“Everyone should do research”




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Название“Everyone should do research”
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1Currie MJ, 2Schmidt M, 1Davis BK 1,3Baynes A, 3O’Keefe EO, 2Bavinton T, 4McNiven M, 1,3Bowden FJ.



1Academic Unit of Internal Medicine, 2Sexual Health and Family Planning ACT 3Canberra Sexual Health Centre and 4ACT Pathology, Canberra Hospital PO Box 11 Woden ACT 2606.


Aims

Paying people has demonstrated efficacy in encouraging healthy behaviours such as weight reduction, smoking cessation and vaccination. During a research project designed to test the effectiveness of bringing chlamydia screening to tertiary campuses in the ACT we tested the hypothesis that offering students a cash incentive to be screened would increase participation in chlamydia screening among students aged 16-25 years.


Methods

Between February and September 2007, students on eight ACT tertiary campuses were offered education, health promotional activities and (after providing verbal consent) free chlamydia screening at a number of student initiated events (Period 1). During one four-day event students were sent an SMS message inviting them to be screened and were offered $10.00 for doing so (Period 2). The message suggested that they pass the information on to their peers (Flashmob technique). The rate of screening is compared between the two periods.


Results

During 34 on-campus events in Period 1, 2702 students received health promotional materials and information about chlamydia and 659 (24.4%) urine specimens were collected from 648 individuals (11 students had more than 1 test during the 7 month period, all of which were clinically appropriate). During the four-day event, 894 SMS messages were sent out and 529 students provided 613 urine specimens for testing (i.e. 53 students provided more than one urine specimen - range 2-5 specimens). Uptake of chlamydia screening was significantly higher among male students during Period 2 (p> 0.003)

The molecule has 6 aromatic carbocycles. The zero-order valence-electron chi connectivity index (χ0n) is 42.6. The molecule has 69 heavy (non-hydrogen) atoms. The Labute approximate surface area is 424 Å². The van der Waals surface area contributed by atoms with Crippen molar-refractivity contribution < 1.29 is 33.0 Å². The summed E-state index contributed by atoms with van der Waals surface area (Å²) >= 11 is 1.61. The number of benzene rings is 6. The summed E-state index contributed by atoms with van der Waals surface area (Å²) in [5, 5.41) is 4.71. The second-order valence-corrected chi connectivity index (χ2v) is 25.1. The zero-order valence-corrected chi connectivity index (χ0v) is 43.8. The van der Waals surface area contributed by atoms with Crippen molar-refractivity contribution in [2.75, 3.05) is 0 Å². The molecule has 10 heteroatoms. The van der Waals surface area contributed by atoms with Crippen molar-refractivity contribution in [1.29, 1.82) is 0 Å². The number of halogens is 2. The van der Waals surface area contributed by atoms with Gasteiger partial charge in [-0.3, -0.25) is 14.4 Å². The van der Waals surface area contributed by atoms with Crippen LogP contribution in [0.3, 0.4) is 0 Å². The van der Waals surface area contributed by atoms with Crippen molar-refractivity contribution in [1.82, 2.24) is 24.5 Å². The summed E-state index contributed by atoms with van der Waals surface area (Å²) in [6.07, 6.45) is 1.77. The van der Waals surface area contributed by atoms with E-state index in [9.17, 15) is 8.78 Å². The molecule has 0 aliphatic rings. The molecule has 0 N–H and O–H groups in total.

Conclusions

Cash incentives increased participation in on campus chlamydia screening particularly among male students, but resulted in a significant proportion of potentially clinically inappropriate repeat tests.


Grant acknowledgment

This project was funded by the Commonwealth Department of Health and Ageing, as part of a National Chlamydia Pilot program that is currently running to test the effectiveness of a number of models for chlamydia testing in Australia. This project will assist in developing possible recommendations for a National Chlamydia Program.


Notes:

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A11


INTELLECTUAL PROPERTY MANAGEMENT AND COMMERCIALISATION FOR PUBLIC RESEARCH HOSPITALS: LESSONS FROM NSW


DA Kuchler

Chairman, The National Health Sciences Centre Limited, Canberra, 2600

Deborah@DeborahKuchler.com


Intellectual property (IP) management is conceptually similar to managing any major asset and involves instituting a governance structure to maintain the asset in an exploitable condition and to manage the risks to which the IP asset may be exposed. Inadequate management may result in loss of the asset’s value and wider losses (both financial and non-financial) for the IP asset owner.


Intellectual property commercialisation is the process of developing and preparing an IP asset until it is able to make a commercial financial return at which point it is considered to be commercialised.


This presentation discusses Intellectual Property (IP) Management and Commercialisation at Northern Sydney Central Coast Health since 2001 and at Sydney West Area Health Service since 2004, including the lessons learnt from these experiences which have application to other Public Research Hospitals. The presentation describes and discusses IP asset risks, and outlines governance structures designed to minimise and manage such risks. There are many routes to commercialisation and these routes will be described and the advantages and disadvantages will be discussed for a public research hospital such as The Canberra Hospital in the ACT.
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